However we have been able to approximate when the BB happened by it's remaining background noise and apparently we are still riding the wave created by the BB.
     
  20. nebel Valued Senior Member

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    Alex, to use the "sun" illustration in some of the replies. when looking back in time, the incoming radiation really, ---how is it that we can see an earlier image of it and also, or not, the 8 minute old (present).
    The News item said it showed the old galaxies in the process of merging, but they have merged since, so, where is that younger image? has it moved, shrunk? past us by?
    The one dimensional time representation post 3 are difficult I think, for we look back into time to the beginning, no matter where we look, an expanding sphere, looking along the surface helps me more.
     
  21. nebel Valued Senior Member

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    I always like to look at fellow surfers, I like sharing a wave. so: how come , looking along that break, I can see event of those galaxies merging? where is the image of the united entity along the wave in my line of sight??
    That is an interesting wave of energy we are riding. it's crest length curves right back into the smaller and smaller space. Us pointing the board into the future.
     
    Last edited: Dec 8, 2017
  22. Seattle Valued Senior Member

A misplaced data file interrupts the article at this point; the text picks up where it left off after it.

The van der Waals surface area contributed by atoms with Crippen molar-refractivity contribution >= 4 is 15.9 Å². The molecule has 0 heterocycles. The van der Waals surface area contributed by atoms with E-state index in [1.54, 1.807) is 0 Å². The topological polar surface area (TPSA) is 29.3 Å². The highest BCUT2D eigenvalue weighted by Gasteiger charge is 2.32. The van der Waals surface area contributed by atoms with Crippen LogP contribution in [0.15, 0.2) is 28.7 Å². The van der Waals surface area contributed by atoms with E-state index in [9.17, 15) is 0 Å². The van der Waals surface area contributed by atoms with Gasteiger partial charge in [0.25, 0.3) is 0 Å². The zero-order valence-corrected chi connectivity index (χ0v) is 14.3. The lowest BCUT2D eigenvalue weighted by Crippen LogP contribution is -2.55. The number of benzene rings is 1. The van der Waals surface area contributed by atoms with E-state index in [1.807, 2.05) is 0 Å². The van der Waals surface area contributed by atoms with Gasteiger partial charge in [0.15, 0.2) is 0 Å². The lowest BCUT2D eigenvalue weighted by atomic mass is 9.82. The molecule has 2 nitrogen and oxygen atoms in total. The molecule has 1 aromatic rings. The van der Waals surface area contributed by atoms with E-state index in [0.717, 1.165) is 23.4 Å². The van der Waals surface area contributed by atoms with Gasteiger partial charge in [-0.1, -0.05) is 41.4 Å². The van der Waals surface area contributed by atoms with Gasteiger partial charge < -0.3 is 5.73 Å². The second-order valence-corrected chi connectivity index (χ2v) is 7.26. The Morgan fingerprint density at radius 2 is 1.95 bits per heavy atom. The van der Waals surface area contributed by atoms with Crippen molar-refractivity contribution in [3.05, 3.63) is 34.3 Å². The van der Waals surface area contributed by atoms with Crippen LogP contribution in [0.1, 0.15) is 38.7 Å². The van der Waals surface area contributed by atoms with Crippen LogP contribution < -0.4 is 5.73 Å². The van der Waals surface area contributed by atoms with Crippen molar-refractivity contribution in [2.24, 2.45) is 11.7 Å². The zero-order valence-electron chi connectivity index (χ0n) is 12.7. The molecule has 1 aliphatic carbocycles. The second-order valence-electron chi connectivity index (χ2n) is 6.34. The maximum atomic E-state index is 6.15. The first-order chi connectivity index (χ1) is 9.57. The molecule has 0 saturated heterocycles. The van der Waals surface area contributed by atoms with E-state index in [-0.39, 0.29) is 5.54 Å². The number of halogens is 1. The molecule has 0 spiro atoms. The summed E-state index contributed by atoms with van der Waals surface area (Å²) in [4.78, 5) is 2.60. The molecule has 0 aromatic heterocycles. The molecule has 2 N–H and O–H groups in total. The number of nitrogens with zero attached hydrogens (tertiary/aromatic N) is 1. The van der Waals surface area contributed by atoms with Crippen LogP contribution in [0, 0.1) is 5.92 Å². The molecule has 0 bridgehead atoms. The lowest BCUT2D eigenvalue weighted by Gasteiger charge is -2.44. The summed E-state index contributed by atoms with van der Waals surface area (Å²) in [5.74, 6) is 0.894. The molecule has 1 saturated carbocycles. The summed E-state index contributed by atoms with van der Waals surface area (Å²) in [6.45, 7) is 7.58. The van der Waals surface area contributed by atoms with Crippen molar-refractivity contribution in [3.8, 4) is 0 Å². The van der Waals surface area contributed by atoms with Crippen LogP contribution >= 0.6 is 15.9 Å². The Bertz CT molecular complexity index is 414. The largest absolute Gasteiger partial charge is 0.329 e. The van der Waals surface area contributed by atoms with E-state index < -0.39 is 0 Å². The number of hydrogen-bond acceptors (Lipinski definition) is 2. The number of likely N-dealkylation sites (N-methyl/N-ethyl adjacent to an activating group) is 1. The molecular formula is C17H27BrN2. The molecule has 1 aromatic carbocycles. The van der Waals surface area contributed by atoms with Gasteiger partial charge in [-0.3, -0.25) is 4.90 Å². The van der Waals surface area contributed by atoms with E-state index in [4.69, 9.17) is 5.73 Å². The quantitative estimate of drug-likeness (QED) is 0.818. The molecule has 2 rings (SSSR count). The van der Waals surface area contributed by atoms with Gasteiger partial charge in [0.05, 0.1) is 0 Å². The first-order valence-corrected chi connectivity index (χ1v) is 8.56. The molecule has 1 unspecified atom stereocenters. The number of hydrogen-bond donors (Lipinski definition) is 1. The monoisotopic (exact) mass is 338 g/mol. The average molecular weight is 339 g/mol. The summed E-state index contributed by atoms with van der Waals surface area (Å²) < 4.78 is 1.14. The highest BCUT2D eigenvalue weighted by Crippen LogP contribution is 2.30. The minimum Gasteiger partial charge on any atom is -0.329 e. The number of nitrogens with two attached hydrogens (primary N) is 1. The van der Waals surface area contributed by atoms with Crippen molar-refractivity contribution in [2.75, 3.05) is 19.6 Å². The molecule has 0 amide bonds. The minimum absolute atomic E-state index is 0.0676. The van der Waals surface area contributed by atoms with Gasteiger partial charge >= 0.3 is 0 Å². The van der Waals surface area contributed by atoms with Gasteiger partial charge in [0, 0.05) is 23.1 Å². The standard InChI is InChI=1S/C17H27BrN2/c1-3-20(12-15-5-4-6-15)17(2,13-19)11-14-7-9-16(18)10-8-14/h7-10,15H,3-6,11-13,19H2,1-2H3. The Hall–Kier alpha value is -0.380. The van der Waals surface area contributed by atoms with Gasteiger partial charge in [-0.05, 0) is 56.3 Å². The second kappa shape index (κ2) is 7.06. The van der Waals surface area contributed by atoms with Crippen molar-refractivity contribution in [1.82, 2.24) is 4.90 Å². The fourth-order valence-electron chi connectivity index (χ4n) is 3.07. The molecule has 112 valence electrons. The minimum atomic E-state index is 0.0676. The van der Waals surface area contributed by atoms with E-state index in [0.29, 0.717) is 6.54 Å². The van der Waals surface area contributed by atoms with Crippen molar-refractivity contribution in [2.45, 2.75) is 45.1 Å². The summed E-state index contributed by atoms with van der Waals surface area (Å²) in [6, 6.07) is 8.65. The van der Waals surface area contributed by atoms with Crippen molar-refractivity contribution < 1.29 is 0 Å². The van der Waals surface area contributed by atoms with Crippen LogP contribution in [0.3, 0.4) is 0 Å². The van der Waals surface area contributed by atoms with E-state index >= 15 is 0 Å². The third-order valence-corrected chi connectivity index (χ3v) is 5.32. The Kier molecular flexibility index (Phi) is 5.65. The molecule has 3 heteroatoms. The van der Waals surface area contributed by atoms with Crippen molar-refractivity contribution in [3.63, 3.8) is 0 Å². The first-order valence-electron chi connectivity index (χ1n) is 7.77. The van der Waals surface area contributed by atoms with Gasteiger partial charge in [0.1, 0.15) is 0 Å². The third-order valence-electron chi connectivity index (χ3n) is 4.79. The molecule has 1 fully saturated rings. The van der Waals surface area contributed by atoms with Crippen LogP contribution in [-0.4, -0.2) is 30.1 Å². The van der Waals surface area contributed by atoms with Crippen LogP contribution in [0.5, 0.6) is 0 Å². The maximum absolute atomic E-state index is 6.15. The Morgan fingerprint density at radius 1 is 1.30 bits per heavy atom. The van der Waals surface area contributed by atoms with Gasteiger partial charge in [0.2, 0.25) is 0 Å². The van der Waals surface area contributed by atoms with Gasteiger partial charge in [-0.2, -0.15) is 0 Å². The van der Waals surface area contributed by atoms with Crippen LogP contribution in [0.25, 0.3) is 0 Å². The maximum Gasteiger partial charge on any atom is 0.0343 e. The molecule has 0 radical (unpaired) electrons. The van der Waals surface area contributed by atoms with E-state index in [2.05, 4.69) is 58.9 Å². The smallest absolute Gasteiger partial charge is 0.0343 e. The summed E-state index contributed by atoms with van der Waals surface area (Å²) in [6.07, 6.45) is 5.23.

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    Nebel, I'm not sure what you aren't clear about so if my answer isn't applicable, just ignore it.

    The old galaxy that we are just now seeing will have changed but we can't see that because it's so far away that not enough time has passed for us to see those changes.

    We can see how galaxies closer to us have evolved and we can guess that that's the way the old galaxy will evolve.

    The benefits here is just finding the oldest possible galaxies to give us a window into the earliest times in our universe. We aren't seeing both old and new images of the oldest galaxy and that seems to be your confusion.
     
  23. NotEinstein Valued Senior Member

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    It's due to the finite speed of light. Light emitted by the sun takes about 8 minutes to reach us, so when we look at the sun (not directly! dangerous!) we see the sun as it was 8 minutes ago.

    Same deal; the light of these old galaxies to a long time to reach us. We are seeing the galaxies as they were a long time ago. The merger has already taken place, but the information (light) of that event is still underway and hasn't reached us yet.

    (Not sure what you mean by this?)